Nuevos nombramientos al gabinete de PRSSA

El Presidente de la Asociación de Estudiantes Estadistas de Puerto Rico (PRSSA, por sus siglas en inglés), Josué Rivera, anunció hoy, miércoles, el nombramiento de importantes miembros del gabinete de su organización para el año académico 2013-2014.

Gustavo Bravo fue nombrado como nuevo Director Ejecutivo de PRSSA.  Bravo es estudiante de Ingeniería del Recinto Universitario de Mayaguez, donde se destaca como senador académico y tesorero del Consejo General de Estudiantes.

Mientras, Elisa Muñoz será Directora de Comunicaciones de PRSSA.  Muñoz es estudiante de maestría en Comunicaciones en la Universidad del Sagrado Corazón y es egresada del Recinto de Río Piedras de la Universidad de Puerto Rico.

Por otro lado, Rivera nombró a Carla Amundaray como Co-Directora Política para los republicanos y a Amy Wiliams como Co-Directora Política para los demócratas.  Ambas son estudiantes de George Washington University en Washington, DC.

También, Luis R. Fortuño, estudiante de Georgetown University e hijo del exgobernador Luis Fortuño, será miembro de la Junta de Asesores de PRSSA.  En la Junta le acompañará Julio Cabral, ex Director Ejecutivo de PRSSA y graduado de Cornell University.  Fortuño y Cabral fueron líderes de Estadistas Unidos durante la pasada campaña del 2012 y organizaron una campaña de voto ausente universitario.

También son miembros de la Junta el ex Secretario de Estado Kenneth McClintock, el exgobernador Luis Fortuño, el Comisionado Residente Pedro Pierluisi, el ex Secretario de Estado Adjunto José Rodríguez Suárez, el doctor Fernando Sepúlveda y el licenciado José Cabrera, director de Proyecto Estrella.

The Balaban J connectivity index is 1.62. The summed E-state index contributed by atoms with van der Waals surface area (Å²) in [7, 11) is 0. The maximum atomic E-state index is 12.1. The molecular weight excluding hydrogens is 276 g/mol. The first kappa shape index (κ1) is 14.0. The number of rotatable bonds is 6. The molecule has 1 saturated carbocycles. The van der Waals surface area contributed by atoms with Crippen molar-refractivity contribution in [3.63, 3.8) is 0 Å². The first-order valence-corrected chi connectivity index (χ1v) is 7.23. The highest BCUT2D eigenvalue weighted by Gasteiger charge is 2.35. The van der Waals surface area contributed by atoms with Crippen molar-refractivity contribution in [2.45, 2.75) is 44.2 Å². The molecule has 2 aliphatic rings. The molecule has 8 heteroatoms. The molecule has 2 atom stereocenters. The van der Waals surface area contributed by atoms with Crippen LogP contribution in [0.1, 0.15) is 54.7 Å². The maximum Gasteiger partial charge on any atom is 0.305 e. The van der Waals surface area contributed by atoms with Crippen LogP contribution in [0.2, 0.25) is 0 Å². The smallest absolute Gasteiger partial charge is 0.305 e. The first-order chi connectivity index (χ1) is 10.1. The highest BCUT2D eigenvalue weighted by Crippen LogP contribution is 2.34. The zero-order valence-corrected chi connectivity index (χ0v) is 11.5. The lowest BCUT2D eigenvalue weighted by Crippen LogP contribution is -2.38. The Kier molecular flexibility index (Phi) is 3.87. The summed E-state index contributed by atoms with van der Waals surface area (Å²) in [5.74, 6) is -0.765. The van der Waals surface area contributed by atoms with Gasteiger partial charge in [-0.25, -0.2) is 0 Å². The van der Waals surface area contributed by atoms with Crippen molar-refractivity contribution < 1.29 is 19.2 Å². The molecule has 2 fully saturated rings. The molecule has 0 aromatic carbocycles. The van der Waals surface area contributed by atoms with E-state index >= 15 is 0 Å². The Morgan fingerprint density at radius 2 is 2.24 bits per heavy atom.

PRSSA es la organización de estudiantes estadistas más grande de Puerto Rico y frecuente colaboradora de Proyecto Estrella.

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Richard Land: Puerto Rico statehood a moral and civil rights issue

WASHINGTON (BP) — Statehood for Puerto Rico is a moral and human rights issue, Southern Baptist ethicist Richard Land says.

The Ethics & Religious Liberty Commission’s president joined in a Jan. 29 news conference to launch an effort to urge conservatives to support Puerto Rican statehood.

Puerto Rico, an island in the Caribbean Sea, became a United States territory after the Spanish-American War of 1898. Puerto Ricans became U.S. citizens in 1917, serve in the American military and pay some federal taxes, but they cannot vote for president and have no voting representation in Congress.

For Land, the U.S. Supreme Court’s past, discriminatory treatment of Puerto Rico prompted him to endorse giving its citizens the right to approve statehood. He cited a series of Supreme Court rulings, known as the Insular Cases, between 1901 and 1922 that established Puerto Rico as an unincorporated territory, unlike such incorporated territories at the time as Alaska and Hawaii. He also pointed to those rulings’ similarity to an infamous 1896 high court opinion, Plessy v. Ferguson, that upheld racial segregation and what were known as Jim Crow laws through its “separate but equal” doctrine.

As Land studied the Puerto Rican issue, he became convinced it is “a moral issue” and “a civil rights issue,” he said at the news conference.

“Being for Puerto Rican statehood is like being against Plessy v. Ferguson,” Land told Baptist Press afterward. “The same court that gave us Jim Crow gave us a new judicially created territorial status for Puerto Rico that was different than the territorial status that was currently the situation of Arizona and New Mexico and Hawaii and Alaska at the time only because they were Hispanic and different and thus should be segregated and made separate but equal. They were made separate but not equal.”